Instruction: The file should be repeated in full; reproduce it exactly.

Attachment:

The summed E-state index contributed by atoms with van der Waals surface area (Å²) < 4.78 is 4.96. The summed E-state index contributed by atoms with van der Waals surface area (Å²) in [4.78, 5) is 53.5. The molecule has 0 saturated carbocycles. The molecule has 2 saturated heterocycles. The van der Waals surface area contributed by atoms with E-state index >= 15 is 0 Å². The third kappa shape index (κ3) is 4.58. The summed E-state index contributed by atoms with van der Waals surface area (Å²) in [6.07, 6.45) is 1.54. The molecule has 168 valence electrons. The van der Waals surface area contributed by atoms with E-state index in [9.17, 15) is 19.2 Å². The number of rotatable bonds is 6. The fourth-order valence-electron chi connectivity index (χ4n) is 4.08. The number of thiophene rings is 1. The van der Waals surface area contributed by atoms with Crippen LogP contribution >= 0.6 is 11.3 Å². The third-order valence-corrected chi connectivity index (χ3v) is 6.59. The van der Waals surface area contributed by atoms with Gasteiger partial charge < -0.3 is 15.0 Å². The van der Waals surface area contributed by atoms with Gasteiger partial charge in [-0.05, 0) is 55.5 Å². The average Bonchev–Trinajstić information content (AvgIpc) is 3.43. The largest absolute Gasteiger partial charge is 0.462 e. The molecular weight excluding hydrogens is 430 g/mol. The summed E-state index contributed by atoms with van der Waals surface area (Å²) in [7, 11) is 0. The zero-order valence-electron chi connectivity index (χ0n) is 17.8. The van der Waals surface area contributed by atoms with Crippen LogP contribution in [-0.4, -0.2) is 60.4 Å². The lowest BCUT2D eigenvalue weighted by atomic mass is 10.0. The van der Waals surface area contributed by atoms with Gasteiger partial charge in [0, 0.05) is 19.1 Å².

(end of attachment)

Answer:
The summed E-state index contributed by atoms with van der Waals surface area (Å²) < 4.78 is 4.96. The summed E-state index contributed by atoms with van der Waals surface area (Å²) in [4.78, 5) is 53.5. The molecule has 0 saturated carbocycles. The molecule has 2 saturated heterocycles. The van der Waals surface area contributed by atoms with E-state index >= 15 is 0 Å². The third kappa shape index (κ3) is 4.58. The summed E-state index contributed by atoms with van der Waals surface area (Å²) in [6.07, 6.45) is 1.54. The molecule has 168 valence electrons. The van der Waals surface area contributed by atoms with E-state index in [9.17, 15) is 19.2 Å². The number of rotatable bonds is 6. The fourth-order valence-electron chi connectivity index (χ4n) is 4.08. The number of thiophene rings is 1. The van der Waals surface area contributed by atoms with Crippen LogP contribution >= 0.6 is 11.3 Å². The third-order valence-corrected chi connectivity index (χ3v) is 6.59. The van der Waals surface area contributed by atoms with Gasteiger partial charge < -0.3 is 15.0 Å². The van der Waals surface area contributed by atoms with Gasteiger partial charge in [-0.05, 0) is 55.5 Å². The average Bonchev–Trinajstić information content (AvgIpc) is 3.43. The largest absolute Gasteiger partial charge is 0.462 e. The molecular weight excluding hydrogens is 430 g/mol. The summed E-state index contributed by atoms with van der Waals surface area (Å²) in [7, 11) is 0. The zero-order valence-electron chi connectivity index (χ0n) is 17.8. The van der Waals surface area contributed by atoms with Crippen LogP contribution in [-0.4, -0.2) is 60.4 Å². The lowest BCUT2D eigenvalue weighted by atomic mass is 10.0. The van der Waals surface area contributed by atoms with Gasteiger partial charge in [0, 0.05) is 19.1 Å².